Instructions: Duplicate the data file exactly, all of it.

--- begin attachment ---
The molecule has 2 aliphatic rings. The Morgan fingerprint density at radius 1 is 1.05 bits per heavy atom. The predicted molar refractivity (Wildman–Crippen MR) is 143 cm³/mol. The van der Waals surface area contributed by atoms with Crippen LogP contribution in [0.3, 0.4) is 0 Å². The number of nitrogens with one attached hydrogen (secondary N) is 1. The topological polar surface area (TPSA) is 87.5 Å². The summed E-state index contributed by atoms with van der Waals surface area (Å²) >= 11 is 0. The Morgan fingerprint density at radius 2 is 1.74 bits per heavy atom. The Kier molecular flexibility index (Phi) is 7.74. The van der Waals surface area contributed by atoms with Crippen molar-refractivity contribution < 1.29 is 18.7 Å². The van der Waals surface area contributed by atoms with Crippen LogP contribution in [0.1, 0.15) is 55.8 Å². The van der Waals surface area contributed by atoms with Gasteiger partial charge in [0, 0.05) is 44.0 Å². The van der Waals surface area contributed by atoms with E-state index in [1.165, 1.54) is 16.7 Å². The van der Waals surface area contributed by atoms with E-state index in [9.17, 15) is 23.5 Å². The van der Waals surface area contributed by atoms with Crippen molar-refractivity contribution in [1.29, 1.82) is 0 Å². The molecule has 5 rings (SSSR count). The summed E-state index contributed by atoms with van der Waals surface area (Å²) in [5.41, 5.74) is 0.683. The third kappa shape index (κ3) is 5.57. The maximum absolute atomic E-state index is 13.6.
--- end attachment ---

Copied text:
The molecule has 2 aliphatic rings. The Morgan fingerprint density at radius 1 is 1.05 bits per heavy atom. The predicted molar refractivity (Wildman–Crippen MR) is 143 cm³/mol. The van der Waals surface area contributed by atoms with Crippen LogP contribution in [0.3, 0.4) is 0 Å². The number of nitrogens with one attached hydrogen (secondary N) is 1. The topological polar surface area (TPSA) is 87.5 Å². The summed E-state index contributed by atoms with van der Waals surface area (Å²) >= 11 is 0. The Morgan fingerprint density at radius 2 is 1.74 bits per heavy atom. The Kier molecular flexibility index (Phi) is 7.74. The van der Waals surface area contributed by atoms with Crippen molar-refractivity contribution < 1.29 is 18.7 Å². The van der Waals surface area contributed by atoms with Crippen LogP contribution in [0.1, 0.15) is 55.8 Å². The van der Waals surface area contributed by atoms with Gasteiger partial charge in [0, 0.05) is 44.0 Å². The van der Waals surface area contributed by atoms with E-state index in [1.165, 1.54) is 16.7 Å². The van der Waals surface area contributed by atoms with E-state index in [9.17, 15) is 23.5 Å². The van der Waals surface area contributed by atoms with Crippen molar-refractivity contribution in [1.29, 1.82) is 0 Å². The molecule has 5 rings (SSSR count). The summed E-state index contributed by atoms with van der Waals surface area (Å²) in [5.41, 5.74) is 0.683. The third kappa shape index (κ3) is 5.57. The maximum absolute atomic E-state index is 13.6.